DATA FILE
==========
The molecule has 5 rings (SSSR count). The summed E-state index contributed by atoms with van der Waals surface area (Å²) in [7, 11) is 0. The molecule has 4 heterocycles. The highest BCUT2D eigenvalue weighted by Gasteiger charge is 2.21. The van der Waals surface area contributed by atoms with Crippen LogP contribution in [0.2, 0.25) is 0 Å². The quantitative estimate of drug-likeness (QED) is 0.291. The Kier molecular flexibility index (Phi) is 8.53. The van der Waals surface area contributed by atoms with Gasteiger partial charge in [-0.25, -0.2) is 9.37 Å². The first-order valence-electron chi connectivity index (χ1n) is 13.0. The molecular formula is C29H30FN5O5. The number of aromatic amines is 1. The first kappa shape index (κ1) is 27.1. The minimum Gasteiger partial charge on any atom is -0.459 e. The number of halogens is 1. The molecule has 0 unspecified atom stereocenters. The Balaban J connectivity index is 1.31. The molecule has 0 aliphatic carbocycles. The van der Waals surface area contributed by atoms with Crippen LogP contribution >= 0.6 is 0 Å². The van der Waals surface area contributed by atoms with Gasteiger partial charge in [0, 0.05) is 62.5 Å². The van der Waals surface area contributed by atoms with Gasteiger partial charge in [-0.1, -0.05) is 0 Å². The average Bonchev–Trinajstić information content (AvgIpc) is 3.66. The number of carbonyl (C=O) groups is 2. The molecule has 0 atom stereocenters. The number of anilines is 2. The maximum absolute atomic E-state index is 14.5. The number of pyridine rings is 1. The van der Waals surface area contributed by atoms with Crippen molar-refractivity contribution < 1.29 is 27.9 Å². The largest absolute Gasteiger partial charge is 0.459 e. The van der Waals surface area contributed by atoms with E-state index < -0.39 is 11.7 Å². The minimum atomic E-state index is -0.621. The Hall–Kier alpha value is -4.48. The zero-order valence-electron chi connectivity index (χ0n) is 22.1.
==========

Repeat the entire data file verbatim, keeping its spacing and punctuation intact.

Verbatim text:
The molecule has 5 rings (SSSR count). The summed E-state index contributed by atoms with van der Waals surface area (Å²) in [7, 11) is 0. The molecule has 4 heterocycles. The highest BCUT2D eigenvalue weighted by Gasteiger charge is 2.21. The van der Waals surface area contributed by atoms with Crippen LogP contribution in [0.2, 0.25) is 0 Å². The quantitative estimate of drug-likeness (QED) is 0.291. The Kier molecular flexibility index (Phi) is 8.53. The van der Waals surface area contributed by atoms with Gasteiger partial charge in [-0.25, -0.2) is 9.37 Å². The first-order valence-electron chi connectivity index (χ1n) is 13.0. The molecular formula is C29H30FN5O5. The number of aromatic amines is 1. The first kappa shape index (κ1) is 27.1. The minimum Gasteiger partial charge on any atom is -0.459 e. The number of halogens is 1. The molecule has 0 unspecified atom stereocenters. The Balaban J connectivity index is 1.31. The molecule has 0 aliphatic carbocycles. The van der Waals surface area contributed by atoms with Crippen LogP contribution >= 0.6 is 0 Å². The van der Waals surface area contributed by atoms with Gasteiger partial charge in [0, 0.05) is 62.5 Å². The van der Waals surface area contributed by atoms with Gasteiger partial charge in [-0.1, -0.05) is 0 Å². The average Bonchev–Trinajstić information content (AvgIpc) is 3.66. The number of carbonyl (C=O) groups is 2. The molecule has 0 atom stereocenters. The number of anilines is 2. The maximum absolute atomic E-state index is 14.5. The number of pyridine rings is 1. The van der Waals surface area contributed by atoms with Crippen molar-refractivity contribution < 1.29 is 27.9 Å². The largest absolute Gasteiger partial charge is 0.459 e. The van der Waals surface area contributed by atoms with E-state index < -0.39 is 11.7 Å². The minimum atomic E-state index is -0.621. The Hall–Kier alpha value is -4.48. The zero-order valence-electron chi connectivity index (χ0n) is 22.1.